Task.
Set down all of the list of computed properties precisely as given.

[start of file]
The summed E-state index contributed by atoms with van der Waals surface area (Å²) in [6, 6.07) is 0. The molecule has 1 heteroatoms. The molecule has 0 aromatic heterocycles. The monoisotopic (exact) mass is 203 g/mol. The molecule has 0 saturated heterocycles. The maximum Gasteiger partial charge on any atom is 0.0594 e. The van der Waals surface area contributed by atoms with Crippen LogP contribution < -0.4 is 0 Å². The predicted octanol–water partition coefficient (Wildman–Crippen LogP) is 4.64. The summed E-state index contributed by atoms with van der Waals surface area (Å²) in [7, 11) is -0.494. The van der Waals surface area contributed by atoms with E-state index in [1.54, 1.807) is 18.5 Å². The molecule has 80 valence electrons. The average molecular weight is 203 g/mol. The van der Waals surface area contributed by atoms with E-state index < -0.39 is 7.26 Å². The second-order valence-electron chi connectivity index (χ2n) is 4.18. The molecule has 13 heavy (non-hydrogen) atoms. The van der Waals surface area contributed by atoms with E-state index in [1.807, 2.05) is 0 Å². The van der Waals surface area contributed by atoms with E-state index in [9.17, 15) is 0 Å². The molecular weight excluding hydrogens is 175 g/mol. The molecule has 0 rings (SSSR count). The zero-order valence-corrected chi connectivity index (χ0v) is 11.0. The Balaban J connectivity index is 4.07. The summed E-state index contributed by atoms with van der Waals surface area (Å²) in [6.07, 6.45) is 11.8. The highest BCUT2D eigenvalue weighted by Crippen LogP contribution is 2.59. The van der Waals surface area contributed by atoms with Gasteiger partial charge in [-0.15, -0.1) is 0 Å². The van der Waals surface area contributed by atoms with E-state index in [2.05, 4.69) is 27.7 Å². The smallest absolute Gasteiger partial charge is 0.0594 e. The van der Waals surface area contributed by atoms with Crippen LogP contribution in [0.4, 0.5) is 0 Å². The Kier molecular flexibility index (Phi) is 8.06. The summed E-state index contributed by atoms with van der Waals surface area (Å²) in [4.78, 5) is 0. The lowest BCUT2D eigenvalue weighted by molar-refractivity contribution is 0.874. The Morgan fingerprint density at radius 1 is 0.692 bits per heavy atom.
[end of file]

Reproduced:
The summed E-state index contributed by atoms with van der Waals surface area (Å²) in [6, 6.07) is 0. The molecule has 1 heteroatoms. The molecule has 0 aromatic heterocycles. The monoisotopic (exact) mass is 203 g/mol. The molecule has 0 saturated heterocycles. The maximum Gasteiger partial charge on any atom is 0.0594 e. The van der Waals surface area contributed by atoms with Crippen LogP contribution < -0.4 is 0 Å². The predicted octanol–water partition coefficient (Wildman–Crippen LogP) is 4.64. The summed E-state index contributed by atoms with van der Waals surface area (Å²) in [7, 11) is -0.494. The van der Waals surface area contributed by atoms with E-state index in [1.54, 1.807) is 18.5 Å². The molecule has 80 valence electrons. The average molecular weight is 203 g/mol. The van der Waals surface area contributed by atoms with E-state index < -0.39 is 7.26 Å². The second-order valence-electron chi connectivity index (χ2n) is 4.18. The molecule has 13 heavy (non-hydrogen) atoms. The van der Waals surface area contributed by atoms with E-state index in [1.807, 2.05) is 0 Å². The van der Waals surface area contributed by atoms with E-state index in [9.17, 15) is 0 Å². The molecular weight excluding hydrogens is 175 g/mol. The molecule has 0 rings (SSSR count). The zero-order valence-corrected chi connectivity index (χ0v) is 11.0. The Balaban J connectivity index is 4.07. The summed E-state index contributed by atoms with van der Waals surface area (Å²) in [6.07, 6.45) is 11.8. The highest BCUT2D eigenvalue weighted by Crippen LogP contribution is 2.59. The van der Waals surface area contributed by atoms with Gasteiger partial charge in [-0.15, -0.1) is 0 Å². The van der Waals surface area contributed by atoms with E-state index in [2.05, 4.69) is 27.7 Å². The smallest absolute Gasteiger partial charge is 0.0594 e. The van der Waals surface area contributed by atoms with Crippen LogP contribution in [0.4, 0.5) is 0 Å². The Kier molecular flexibility index (Phi) is 8.06. The summed E-state index contributed by atoms with van der Waals surface area (Å²) in [4.78, 5) is 0. The lowest BCUT2D eigenvalue weighted by molar-refractivity contribution is 0.874. The Morgan fingerprint density at radius 1 is 0.692 bits per heavy atom.